Prime Minister Shehbaz Sharif ordered on Monday to immediately disburse Rs50 billion to the Chinese power producers to save them from default and also open a revolving fund to protect them from the circular debt in future.
The premier gave the instructions during a meeting with Chinese investors who for the past few years had been trying to secure their rights guaranteed under the China-Pakistan Economic Corridor (CPEC) framework agreement.
The prime minister assured the Chinese investors that all the commitments made by the previous government would be honoured, said Ahsan Iqbal, Minister for Planning and Development, while talking to The Express Tribune.
Iqbal said that the PM directed that Rs50 billion should be disbursed by Thursday and a revolving fund should be opened before July.
It is not for the first time that such instructions have been given from the highest level. Earlier, the previous government had got a summary approved from the Economic Coordination Committee (ECC) in February this year to make arrangements for setting up revolving funds backed by sovereign guarantees to ensure uninterrupted payments to the Chinese sponsors of energy projects.
Under the arrangement, a revolving account equal to 22% of monthly invoicing will be opened and maintained by the power purchaser for which the Ministry of Finance will provide the guarantee to fund such a revolving account in case the power purchaser fails to place and maintain the required fund in such account.
The last government had decided to open the account days before the then PM’s visit to China but subsequently stopped the process after the end of the visit.
As a result, the payments to the Chinese power producers have surged to Rs340 billion coupled with the Central Power Purchasing Agency-Guarantee’s (CPPA-G) decision to pause further payments to the Chinese independent power producers (IPPs).
The PM also addressed the Chinese investors. “The PM’s speech gave us hope and confidence,” said an official of a Chinese company.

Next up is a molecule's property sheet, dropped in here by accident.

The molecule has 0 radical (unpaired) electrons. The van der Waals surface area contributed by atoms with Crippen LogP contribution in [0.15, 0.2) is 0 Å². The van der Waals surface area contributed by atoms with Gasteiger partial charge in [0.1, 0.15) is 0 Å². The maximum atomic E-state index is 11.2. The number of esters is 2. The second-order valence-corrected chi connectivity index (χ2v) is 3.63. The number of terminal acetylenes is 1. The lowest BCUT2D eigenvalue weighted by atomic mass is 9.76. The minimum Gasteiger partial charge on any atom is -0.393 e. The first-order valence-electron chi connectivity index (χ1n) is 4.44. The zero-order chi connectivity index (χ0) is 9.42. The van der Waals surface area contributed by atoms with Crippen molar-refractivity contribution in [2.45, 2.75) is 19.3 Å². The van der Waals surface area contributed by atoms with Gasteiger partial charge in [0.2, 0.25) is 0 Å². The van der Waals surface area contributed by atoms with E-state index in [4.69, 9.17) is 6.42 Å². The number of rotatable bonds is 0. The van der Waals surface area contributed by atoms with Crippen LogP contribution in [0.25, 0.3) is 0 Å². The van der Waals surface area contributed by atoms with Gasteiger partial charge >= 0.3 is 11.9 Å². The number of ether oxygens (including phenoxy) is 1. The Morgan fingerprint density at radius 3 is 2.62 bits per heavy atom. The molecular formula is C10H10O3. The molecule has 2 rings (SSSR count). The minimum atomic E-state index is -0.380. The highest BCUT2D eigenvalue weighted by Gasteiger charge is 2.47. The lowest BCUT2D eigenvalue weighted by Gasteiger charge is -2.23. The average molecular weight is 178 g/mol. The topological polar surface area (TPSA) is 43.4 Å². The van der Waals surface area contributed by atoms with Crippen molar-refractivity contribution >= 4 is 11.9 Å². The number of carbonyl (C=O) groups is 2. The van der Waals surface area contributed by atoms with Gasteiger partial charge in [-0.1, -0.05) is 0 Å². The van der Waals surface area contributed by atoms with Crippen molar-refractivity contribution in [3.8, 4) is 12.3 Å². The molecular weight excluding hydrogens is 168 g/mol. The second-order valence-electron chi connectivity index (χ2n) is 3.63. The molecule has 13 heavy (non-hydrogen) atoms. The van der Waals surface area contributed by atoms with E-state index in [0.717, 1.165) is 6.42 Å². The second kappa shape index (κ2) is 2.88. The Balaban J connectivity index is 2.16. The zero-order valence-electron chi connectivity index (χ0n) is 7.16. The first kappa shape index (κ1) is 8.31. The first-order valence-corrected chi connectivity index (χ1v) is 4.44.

Shehbaz Sharif noted that the power plants helped overcome load-shedding and supported industrial production, lifted exports and generated employment opportunities.
A few months ago, Pakistan made a payment of Rs50 billion to the Chinese IPPs but blocked the processing of another Rs50 billion besides backtracking from its fresh commitment to open the Escrow account.
Finance ministry sources claimed that the International Monetary Fund (IMF) had raised certain objections to the payment of Rs50 billion to the Chinese without any budgetary provision.
If Rs50 billion payment is not immediately processed, the power projects of CPEC will face further risk of default on the upcoming debt repayments.
Official documents showed that 11 Chinese power companies were facing serious issues due to the mishandling of their investment by the Pakistani authorities.
Of these, eight IPPs were waiting for the clearance of their cumulative dues of Rs340 billion to cover the cost of power generation. Even after clearing Rs50 billion, the Chinese investors’ receivables would stand at Rs290 billion.
Ahsan Iqbal said that the last government destroyed CPEC and it could not even pay the Rs50 million annual dredging maintenance cost and as a result no big ships could dock at Gwadar Port. “Only small ships can dock at Gwadar Port,” he added.
Due to the mishandling by the previous Punjab government, the Chinese sponsors of the Lahore Waste Management Company have taken Pakistan to international arbitration, according to the sources.
The coalition government has now made Rs630 million payment to the Chinese firm, a day before the hearing of the case to avoid any embarrassment.
Sources said that the prime minister on Monday directed to also address the issue of visas on a priority basis.
In his televised address, Shehbaz Sharif stressed that Pakistan needed support from China in the form of investment, trade and transfer of knowledge rather than the disbursement of loans and financial aid.
In a meeting with Chinese investors, he said that Pakistan wants to learn agriculture and industrial uplift and cost cutting from China.
Official documents showed the 1,320-megawatt Port Qasim power plant faces the immediate challenge of clearing $83 million worth of debt, including $70 million in principal loan repayment on May 31.
The government owed Rs91.2 billion to the Port Qasim power plant that has created serious liquidity problems for the firm. The plant, in turn, owes $140 million to the coal supplier.
Documents showed that Pakistan owed Rs96.4 billion to the 1,320MW Sahiwal coal-fired power plant. The company faces the issue of low payments for coal transportation and the royalty fee charged by the Port Qasim Authority.
Receivables of the 1,320MW Hub coal power project, set up by China Power Hub Generation Company Limited (CPHGC), have increased to Rs71.6 billion, according to the official documents.
The UEP 100MW power plant is also facing the default scenario due to its outstanding dues of Rs4.3 billion.
The 100MW Three Gorges wind power project is experiencing similar problems due to its outstanding dues of Rs4.1 billion.
Published in The Express Tribune, May 31st, 2022.
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